What You Need to Know About the Rise of NACS

Tesla’s North American Charging Standard (NACS) appears to be on its way to living up to its name. As more electric vehicle (EV) companies announce their plans to incorporate the NACS into their new models, many people are questioning what impacts this will have on riders and the Combined Charging System (CCS). Here are five big takeaways from current news to know.

1. General Motors and Ford Have Adopted NACS

Tesla’s NACS is rising in popularity due to companies like General Motors (GM) and Ford’s ever-growing adoption of EVs. General Motors and Ford are now working with Tesla to allow their EV drivers to access over 12,000 Tesla Superchargers in the coming year. NACS will also be fully incorporated into GM’s EV models in 2025. Tesla has developed a new adapter to enable CCS-fitted EVs to access their own V3 Superchargers, this will at least double the number of fast chargers available for EV drivers.

2. The Domino Effect

After GM and Ford’s switch to NACS, many other companies have followed suit. GM, Ford, and Tesla alone occupy almost three-quarters of the EV market, but more companies are quickly following in their footsteps to adopt the NACS. Some of which include Blink, ChargePoint, FLO, EVgo, Tritium, ABB E-mobility, and SK Signet. GM believes that this can lead to the NACS living up to its name by becoming the standard in North America. As more companies announce their plans to use NACS, many EV riders begin to ask one question: Is the NACS good enough to overtake the CCS?

3. NACS vs. CCS

Some people are questioning whether the popularity of NACS will overshadow CCS. Here are some comparisons between the two to get an idea of where each stands: CCS has 5,240 public DC fast-charging stations in the United States, while Tesla only has 1,803. Tesla, however, has 19,463 ports, while CCS has only 10,471 ports. Many riders are also celebrating the rising popularity of NACS, as it is more compact and easier to use compared to CCS, which is harder to handle. Many EV riders remark that CCS and other chargers have a reliability problem, as their payment methods can be tricky and leave room for error, while it is believed Tesla chargers have more consistent up time and faster charging. It’s important to note, however, that Tesla’s chargers have been extremely reliable for Tesla cars, and it is still early in the process of testing their chargers with other brands. On June 12th, CharIn released an article pledging their support for NACS, and is even inviting members to join a task force that will “work to convene an open task force to align requirements with the goal of submitting NACS to the standardization process.”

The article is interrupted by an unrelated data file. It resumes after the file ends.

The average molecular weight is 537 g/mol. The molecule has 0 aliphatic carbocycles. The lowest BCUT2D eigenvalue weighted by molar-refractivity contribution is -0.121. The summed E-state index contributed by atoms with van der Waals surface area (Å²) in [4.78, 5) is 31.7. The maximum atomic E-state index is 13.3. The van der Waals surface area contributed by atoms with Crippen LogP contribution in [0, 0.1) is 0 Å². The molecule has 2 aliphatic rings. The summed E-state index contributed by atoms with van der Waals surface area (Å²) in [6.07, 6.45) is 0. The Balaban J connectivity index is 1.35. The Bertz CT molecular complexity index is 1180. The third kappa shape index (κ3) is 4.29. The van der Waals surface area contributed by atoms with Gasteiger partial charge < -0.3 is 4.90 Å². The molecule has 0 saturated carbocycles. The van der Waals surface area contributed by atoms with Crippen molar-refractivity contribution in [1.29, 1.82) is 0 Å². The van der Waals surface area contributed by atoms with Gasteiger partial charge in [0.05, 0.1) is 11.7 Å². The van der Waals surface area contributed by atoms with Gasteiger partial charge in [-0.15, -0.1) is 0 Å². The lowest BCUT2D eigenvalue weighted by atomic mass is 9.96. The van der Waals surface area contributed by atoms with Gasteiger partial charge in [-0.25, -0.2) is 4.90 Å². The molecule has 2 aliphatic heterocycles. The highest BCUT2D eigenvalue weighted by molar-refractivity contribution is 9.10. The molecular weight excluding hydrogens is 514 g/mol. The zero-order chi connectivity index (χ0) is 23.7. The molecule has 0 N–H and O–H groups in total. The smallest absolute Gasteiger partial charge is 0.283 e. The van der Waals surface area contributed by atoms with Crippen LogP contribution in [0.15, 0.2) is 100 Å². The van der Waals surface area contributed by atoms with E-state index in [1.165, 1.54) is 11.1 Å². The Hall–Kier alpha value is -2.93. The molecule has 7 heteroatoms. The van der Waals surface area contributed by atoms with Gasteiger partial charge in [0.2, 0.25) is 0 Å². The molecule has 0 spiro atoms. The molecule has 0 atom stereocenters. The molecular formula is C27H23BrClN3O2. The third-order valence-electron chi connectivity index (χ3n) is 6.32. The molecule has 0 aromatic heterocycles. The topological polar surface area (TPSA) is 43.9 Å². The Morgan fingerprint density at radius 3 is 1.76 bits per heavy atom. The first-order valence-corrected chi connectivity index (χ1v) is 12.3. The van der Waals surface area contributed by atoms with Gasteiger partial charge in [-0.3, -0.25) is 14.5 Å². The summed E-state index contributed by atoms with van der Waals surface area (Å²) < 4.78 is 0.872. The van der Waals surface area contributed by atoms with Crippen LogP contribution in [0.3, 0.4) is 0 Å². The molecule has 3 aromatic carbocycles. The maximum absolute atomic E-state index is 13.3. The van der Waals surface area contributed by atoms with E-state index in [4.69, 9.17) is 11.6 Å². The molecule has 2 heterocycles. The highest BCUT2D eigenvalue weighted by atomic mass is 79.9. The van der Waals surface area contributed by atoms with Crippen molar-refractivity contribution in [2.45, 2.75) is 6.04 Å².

4. Tesla’s Approach to Opening NACS and The Future

If the NACS is adopted as North America’s standard, it will have to be reliably open and accessible to all EVs. Tesla had already started this process when they made the “Magic Dock” that allows EVs fitted for CCS to charge at their stations. This new adapter that is attached to superchargers is still in its testing phase, however, as there are already reports of these adaptors not charging non-Tesla EVs properly. The Magic Docks are only located at a small number of Tesla stations right now, so it could be assumed that Tesla did this intentionally to monitor its performance and work out any kinks before their mass installation. It is likely that these docks will be installed into V4 Superchargers, which are also expected to have longer cables when they come out, as well as added on to already existing V3 Superchargers. Tesla has even created a membership to lower the cost of non-Tesla EV charging at their ports.

5. Only Time Will Tell

There seem to be big expectations for the growth and establishment of NACS. Tesla has their work cut out for them if they want to make NACS the favored standard of North America, but most believe that it will eventually achieve that status due to their superchargers’ speed, reliability, and operability. As more companies declare their adoption of NACS, this outcome becomes more and more likely. The hope is that, after some growing pains, Tesla’s chargers will become yet another dependable, fast-charging option for all EV riders. Only time will tell, and we will be looking out for any other important updates.